A large European consortium recruited 381 IBD families in France (n=246), Sweden (n=45), Belgium (n=34), Spain (n=26), Denmark (n=16), Italy (n=10), and Ireland (n=4). Of these 381 families, 306 contained several affected members and 75 were simplex families. Of the 306 multiplex families, 180 contained only CD patients, 45 contained only UC patients, and 81 were mixed families with UC, CD, and indeterminate colitis (IC) patients. In the 75 simplex families, 13 of the probands had UC, 55 had CD, and seven had IC.

Diagnostic criteria were based on clinical, radiological, endoscopic, and histological findings, as previously described.12 A standardised questionnaire was completed for all patients, including date of birth, sex, family history, age at onset, and details of disease location (at onset and at its maximal severity), granuloma formation, stenosis, transmural involvement, extradigestive symptoms, and therapeutic management. Stenosis and transmural involvement were defined by the occurrence in the digestive tract of at least one stricture or by the presence of a fistula or abscess, respectively, as shown by radiological, endoscopic, or pathological examinations during the evolution of the disease. The study was approved by the relevant ethics committees and informed consent was obtained from all participants.

Genetic screening of CARD4 gene

A set of 63 unrelated index patients (including 54 CD and nine UC patients) was used for mutation screening. For each of the 63 index patients, the 11 exons and intron-exon boundaries of CARD4 (Genbank accession number NM_006092) were amplified from their DNA by polymerase chain reaction (PCR) using 15 couples of primers (table 1) and sequenced on an ABI 377 automated sequencer using a Dye Terminator Cycle Sequencing Ready reaction kit (Perkin-Elmer Applied Biosystems, Foster City, California, USA). Sequence data were then aligned using the Sequence Navigator analysis software version 1.0.1 (Perkin-Elmer Applied Biosystems) and compared with the previously reported CARD4 sequence.

Table 1

Primers used for mutation screening of CARD4 coding sequence and sizes of the corresponding polymerase chain reaction products

Genotyping methods

Families were then genotyped for the E266K polymorphism. Genomic DNA was amplified by PCR on a thermal cycler (PTC-200; MJ Research, Waltham, Massachusetts, USA) in a 20 μl mixture containing 100 ng of genomic DNA, 1× Taq-Gold polymerase buffer II (Perkin Elmer), 1.5 mM MgCl2, 0.2 mM dNTPs, 1 U Taq-Gold polymerase (Perkin Elmer), and 1 μM of forward and reverse primers (line 4, table 1). After denaturation (12 minutes at 95°C), the reaction consisted of 30 PCR cycles (30 seconds at 94°C, 30 seconds at 58°C, and 30 seconds at 72°C) followed by a final extension (seven minutes at 72°C). The E266K mutation was detected by taking advantage of the destruction of an AvaI restriction enzyme site by the single base pair substitution and 10 μl of the PCR products were digested with AvaI (NEB, Beverly, Massachusetts, USA) according to the manufacturer’s recommendations. Genotypes were deduced from the migration profile on a 2% agarose gel: wild-type DNA was visible as a double band (209 bp and 170 bp) while the mutated DNA was visible as a single 379 bp band.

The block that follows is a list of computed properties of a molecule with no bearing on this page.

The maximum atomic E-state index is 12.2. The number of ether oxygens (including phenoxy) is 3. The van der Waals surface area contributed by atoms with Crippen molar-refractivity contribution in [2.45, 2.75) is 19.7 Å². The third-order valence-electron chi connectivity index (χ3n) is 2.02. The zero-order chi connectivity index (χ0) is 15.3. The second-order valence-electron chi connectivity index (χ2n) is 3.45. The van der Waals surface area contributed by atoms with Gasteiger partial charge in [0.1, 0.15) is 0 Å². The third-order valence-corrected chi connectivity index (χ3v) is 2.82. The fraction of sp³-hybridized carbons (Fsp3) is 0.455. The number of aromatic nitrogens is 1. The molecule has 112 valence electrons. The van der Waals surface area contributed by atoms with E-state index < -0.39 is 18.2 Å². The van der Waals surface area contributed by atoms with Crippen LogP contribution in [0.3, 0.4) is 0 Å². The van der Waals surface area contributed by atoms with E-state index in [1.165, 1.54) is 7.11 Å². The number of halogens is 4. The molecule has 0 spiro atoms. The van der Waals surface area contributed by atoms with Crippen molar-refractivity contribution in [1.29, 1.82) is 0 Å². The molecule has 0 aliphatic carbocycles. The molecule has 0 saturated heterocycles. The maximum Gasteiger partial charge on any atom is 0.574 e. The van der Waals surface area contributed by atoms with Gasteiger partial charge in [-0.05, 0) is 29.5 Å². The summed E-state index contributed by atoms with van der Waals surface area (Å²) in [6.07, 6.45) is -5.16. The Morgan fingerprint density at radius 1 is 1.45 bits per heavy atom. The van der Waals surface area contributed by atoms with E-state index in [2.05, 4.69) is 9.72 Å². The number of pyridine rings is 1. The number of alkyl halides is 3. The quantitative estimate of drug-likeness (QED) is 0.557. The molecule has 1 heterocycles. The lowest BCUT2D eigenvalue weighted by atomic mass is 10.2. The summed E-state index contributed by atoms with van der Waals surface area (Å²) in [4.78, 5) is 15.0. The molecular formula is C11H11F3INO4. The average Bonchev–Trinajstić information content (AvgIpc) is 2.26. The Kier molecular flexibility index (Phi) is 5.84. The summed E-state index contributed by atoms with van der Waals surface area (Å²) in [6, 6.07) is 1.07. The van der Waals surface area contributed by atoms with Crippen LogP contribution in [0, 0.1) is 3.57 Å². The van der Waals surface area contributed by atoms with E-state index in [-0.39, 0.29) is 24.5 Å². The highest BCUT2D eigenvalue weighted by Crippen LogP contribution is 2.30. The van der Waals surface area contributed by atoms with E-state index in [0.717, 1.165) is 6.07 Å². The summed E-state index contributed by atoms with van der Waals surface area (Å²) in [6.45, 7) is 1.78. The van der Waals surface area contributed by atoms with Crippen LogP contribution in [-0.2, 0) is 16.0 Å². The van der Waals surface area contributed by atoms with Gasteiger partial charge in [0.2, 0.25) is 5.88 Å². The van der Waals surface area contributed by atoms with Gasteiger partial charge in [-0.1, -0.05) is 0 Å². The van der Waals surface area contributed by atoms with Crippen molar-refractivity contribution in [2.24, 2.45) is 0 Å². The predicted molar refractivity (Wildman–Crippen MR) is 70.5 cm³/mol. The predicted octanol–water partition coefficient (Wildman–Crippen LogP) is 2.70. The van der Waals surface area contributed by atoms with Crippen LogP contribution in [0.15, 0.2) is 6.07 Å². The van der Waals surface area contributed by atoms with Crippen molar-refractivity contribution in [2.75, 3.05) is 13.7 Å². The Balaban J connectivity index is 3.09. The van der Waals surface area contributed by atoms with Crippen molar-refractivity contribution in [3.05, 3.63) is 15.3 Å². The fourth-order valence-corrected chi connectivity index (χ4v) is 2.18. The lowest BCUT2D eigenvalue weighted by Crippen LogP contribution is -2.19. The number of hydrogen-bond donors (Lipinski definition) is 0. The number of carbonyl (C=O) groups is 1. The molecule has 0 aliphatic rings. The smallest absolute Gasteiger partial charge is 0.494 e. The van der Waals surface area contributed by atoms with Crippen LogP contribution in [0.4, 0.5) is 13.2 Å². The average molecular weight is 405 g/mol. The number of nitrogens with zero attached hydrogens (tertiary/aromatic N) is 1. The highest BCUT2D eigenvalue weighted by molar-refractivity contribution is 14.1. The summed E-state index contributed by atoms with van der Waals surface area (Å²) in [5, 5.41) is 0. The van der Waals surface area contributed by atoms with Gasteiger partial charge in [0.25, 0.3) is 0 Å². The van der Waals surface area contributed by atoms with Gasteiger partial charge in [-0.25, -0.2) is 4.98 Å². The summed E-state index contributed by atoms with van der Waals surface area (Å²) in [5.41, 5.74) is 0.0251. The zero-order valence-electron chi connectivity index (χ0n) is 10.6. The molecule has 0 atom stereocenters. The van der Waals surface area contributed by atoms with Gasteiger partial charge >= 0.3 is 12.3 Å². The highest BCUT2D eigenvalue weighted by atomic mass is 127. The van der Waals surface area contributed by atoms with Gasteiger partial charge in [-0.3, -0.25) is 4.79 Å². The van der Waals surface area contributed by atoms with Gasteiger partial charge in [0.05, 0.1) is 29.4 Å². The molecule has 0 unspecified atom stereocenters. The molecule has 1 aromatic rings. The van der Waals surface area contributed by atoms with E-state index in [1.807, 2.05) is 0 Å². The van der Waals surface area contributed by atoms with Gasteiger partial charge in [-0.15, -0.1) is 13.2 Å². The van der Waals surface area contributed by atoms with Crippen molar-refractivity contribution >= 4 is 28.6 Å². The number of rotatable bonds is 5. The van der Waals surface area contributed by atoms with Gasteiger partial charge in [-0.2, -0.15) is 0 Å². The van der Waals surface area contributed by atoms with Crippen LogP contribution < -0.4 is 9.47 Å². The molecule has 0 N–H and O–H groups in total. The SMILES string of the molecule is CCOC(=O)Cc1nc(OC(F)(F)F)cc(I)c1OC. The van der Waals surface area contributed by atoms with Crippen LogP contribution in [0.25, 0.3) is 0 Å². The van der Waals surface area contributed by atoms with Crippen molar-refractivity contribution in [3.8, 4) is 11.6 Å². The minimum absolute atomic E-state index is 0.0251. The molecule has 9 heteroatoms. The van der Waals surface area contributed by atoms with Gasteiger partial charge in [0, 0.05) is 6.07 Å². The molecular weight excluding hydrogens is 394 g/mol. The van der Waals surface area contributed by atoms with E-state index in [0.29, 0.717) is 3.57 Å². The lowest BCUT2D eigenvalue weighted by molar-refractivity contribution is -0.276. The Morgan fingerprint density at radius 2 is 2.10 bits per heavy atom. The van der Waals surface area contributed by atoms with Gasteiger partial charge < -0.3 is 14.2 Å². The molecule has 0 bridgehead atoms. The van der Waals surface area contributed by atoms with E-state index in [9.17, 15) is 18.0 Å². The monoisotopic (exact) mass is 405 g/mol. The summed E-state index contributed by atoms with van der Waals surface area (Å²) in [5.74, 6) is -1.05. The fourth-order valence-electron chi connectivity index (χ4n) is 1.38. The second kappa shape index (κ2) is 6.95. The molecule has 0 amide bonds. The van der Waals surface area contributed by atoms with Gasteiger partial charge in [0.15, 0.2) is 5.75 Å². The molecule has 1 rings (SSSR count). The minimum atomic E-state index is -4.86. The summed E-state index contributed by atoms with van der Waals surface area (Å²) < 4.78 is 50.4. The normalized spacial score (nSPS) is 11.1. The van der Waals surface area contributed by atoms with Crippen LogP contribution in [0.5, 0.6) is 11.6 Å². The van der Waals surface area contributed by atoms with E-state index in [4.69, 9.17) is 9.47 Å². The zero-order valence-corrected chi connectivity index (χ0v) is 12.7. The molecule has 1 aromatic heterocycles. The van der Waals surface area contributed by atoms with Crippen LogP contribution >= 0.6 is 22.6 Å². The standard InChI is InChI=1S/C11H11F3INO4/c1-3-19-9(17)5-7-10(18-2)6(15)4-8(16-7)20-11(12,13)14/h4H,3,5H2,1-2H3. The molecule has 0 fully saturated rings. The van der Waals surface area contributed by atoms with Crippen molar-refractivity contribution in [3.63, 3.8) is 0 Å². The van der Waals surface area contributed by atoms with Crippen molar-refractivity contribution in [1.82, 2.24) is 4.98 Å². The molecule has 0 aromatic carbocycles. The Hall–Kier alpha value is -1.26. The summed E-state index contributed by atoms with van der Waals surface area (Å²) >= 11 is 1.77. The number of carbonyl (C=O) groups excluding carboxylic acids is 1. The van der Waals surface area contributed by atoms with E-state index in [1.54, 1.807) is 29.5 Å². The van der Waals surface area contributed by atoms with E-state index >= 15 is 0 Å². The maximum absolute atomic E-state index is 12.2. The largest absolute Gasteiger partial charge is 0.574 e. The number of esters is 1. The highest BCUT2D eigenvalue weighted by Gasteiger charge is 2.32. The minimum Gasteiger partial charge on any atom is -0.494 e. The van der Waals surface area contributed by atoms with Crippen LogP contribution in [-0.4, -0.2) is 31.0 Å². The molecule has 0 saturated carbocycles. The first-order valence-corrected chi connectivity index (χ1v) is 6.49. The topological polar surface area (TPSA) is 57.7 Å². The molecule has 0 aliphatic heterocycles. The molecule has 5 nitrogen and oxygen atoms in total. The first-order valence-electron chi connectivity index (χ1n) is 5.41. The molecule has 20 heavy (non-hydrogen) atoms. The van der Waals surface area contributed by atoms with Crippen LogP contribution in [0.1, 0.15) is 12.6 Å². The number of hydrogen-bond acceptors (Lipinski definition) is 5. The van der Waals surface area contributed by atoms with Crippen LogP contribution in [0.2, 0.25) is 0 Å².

Finally, the families were analysed for the three main CD associated mutations of CARD15/NOD2, as previously described.13

Linkage disequilibrium analysis

The transmission disequilibrium test (TDT) statistic14 was computed using the TDT option of the Genehunter 2.0 package. Phenotype-genotype relationships were analysed by χ2 tests (qualitative variables) or ANOVA analyses (quantitative variables).

RESULTS

Seven nucleotide changes were observed in exon 3 and two in exon 5 (table 2). A few variants located in introns were also found (data not shown). However, because they were not expected to alter splicing sites, they were assumed to have no functional relevance and were not studied further. Five of the nine variations identified in the coding sequences change the peptide chain of either the NBD (E266K, D372N) or LRR domains (R705Q, T787M, T787K) (table 2). Among these five variations, four amino acid changes (D372N, R705Q, T787M, and T787K) were observed in only one CD patient and were considered private mutations (table 2).

Table 2

Sequence variations observed in the mutation screening procedure performed in 63 unrelated inflammatory bowel disease (IBD) cases

Three genetic variations (E266K, D161D, and A574A) were frequent enough to perform association studies with reasonable power in our IBD families (table 2). These three polymorphisms were found to be in nearly complete linkage disequilibrium (data not shown). As the E266K variant was the only one to encode a changed protein, altering a glutamic acid residue (E) that is conserved in CARD15, we concentrated our study on this variant.

To investigate the possible role of the E266K variant in IBD predisposition, 381 IBD families were genotyped using a PCR-restriction fragment length polymorphism procedure. The E and K alleles were found to be in Hardy-Weinberg equilibrium. The frequency of the K variant was 0.23 in IBD patients and 0.25 in the panel of alleles not transmitted to the IBD patients used as controls (NS). In families with only CD or UC segregating, the frequency of the K allele was, respectively, 0.27 in CD and 0.22 in UC patients. These frequencies were identical in familial and sporadic cases allowing pooling of the multiplex and simplex families for the genotype-phenotype analyses. TDT analysis failed to demonstrate preferential transmission of the E or K allele for any of the three tested phenotypes (IBD, CD, or UC) (table 3).